Lice are not a serious medical problem, but they are very annoying and they spread easily. Regardless of how well-groomed and clean your child is, he or she can get lice. Lice infestations spread at school, from toilet seats or from contact with someone who has them. Lice are spread from person to person.
There are three types of lice: head lice, pubic lice (also called crabs) and body lice. The most common type of lice is head lice. All are attracted to body heat. They are flat, wingless “bugs” that feed on human blood. Bites from lice cause intense itching and red spots on the skin that look like mosquito bites. Adult lice are rarely seen. Female lice lay as many as six eggs a day. The eggs hatch in eight to 10 days, after which time the biting begins.
TYPES OF LICE AND WHERE TO LOOK FOR THEM
BODY LICE-These lice burrow under the skin. Hives and other abrasions are frequently caused from scratching them. They can usually be found in the seams of underwear.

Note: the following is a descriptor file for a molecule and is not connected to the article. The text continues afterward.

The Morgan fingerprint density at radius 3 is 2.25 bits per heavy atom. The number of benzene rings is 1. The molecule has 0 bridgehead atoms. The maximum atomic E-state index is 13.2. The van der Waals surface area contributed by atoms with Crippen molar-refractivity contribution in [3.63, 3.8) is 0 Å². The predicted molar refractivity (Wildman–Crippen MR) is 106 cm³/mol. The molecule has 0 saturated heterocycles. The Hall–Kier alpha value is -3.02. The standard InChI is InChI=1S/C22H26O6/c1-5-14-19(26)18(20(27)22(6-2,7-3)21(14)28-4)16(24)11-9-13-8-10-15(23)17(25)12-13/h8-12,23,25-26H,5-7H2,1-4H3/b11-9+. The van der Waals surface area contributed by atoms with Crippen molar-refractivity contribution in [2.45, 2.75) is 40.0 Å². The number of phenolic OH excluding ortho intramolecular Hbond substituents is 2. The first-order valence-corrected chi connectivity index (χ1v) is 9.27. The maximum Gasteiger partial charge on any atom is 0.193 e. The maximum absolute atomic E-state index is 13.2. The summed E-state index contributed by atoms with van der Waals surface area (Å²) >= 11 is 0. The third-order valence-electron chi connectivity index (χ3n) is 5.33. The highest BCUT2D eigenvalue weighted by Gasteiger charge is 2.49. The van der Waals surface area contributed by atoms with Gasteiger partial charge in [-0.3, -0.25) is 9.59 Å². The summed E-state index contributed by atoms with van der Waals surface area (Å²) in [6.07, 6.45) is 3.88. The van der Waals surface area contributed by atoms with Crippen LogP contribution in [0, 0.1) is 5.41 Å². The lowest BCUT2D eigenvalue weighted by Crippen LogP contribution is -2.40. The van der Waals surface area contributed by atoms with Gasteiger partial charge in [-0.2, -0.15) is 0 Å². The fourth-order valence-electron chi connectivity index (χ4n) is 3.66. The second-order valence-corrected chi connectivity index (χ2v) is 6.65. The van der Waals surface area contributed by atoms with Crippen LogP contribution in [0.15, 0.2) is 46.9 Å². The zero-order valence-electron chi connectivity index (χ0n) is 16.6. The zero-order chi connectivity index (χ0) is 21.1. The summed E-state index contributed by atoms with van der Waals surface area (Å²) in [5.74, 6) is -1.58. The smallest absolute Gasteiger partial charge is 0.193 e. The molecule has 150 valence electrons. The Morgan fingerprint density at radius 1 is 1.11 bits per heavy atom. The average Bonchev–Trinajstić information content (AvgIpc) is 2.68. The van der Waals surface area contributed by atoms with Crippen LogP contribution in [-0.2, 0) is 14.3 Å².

HEAD LICE-This type of lice is the most visible. They form “nits” or clusters of lice eggs on hair strands. Commonly, they resemble tiny pussy willow buds that are often mistaken for dandruff.
PUBIC LICE-These lice are found on the skin of the pubic area, armpits and on eyelashes. They are commonly referred to as crabs because of their appearance.
- Over-the-counter medications are available for treatment. Following the manufacturer’s instructions, treat the entire family. For head lice, comb the hair well with a fine-toothed comb after treatment to remove all eggs.
- Wash all clothing worn in the last week and bedding and towels in hot water, and dry them in a hot dryer. Iron things that can’t be washed.
- Vacuum furniture, mattresses, rugs, stuffed animals and car seats.
- Immediately notify your child’s school and anyone who may have been in close contact with your child to help prevent infecting others.
Notify your child’s doctor if scratching causes infection
TIPS FOR PREVENTING LICE INFESTATION
- Discourage sharing hats, brushes, or combs.
- Discourage lying on a pillow that belongs to another child.
- Encourage frequent hair and body cleaning.
Check children for lice at least once a week, more often if your child is scratching his or her head or body.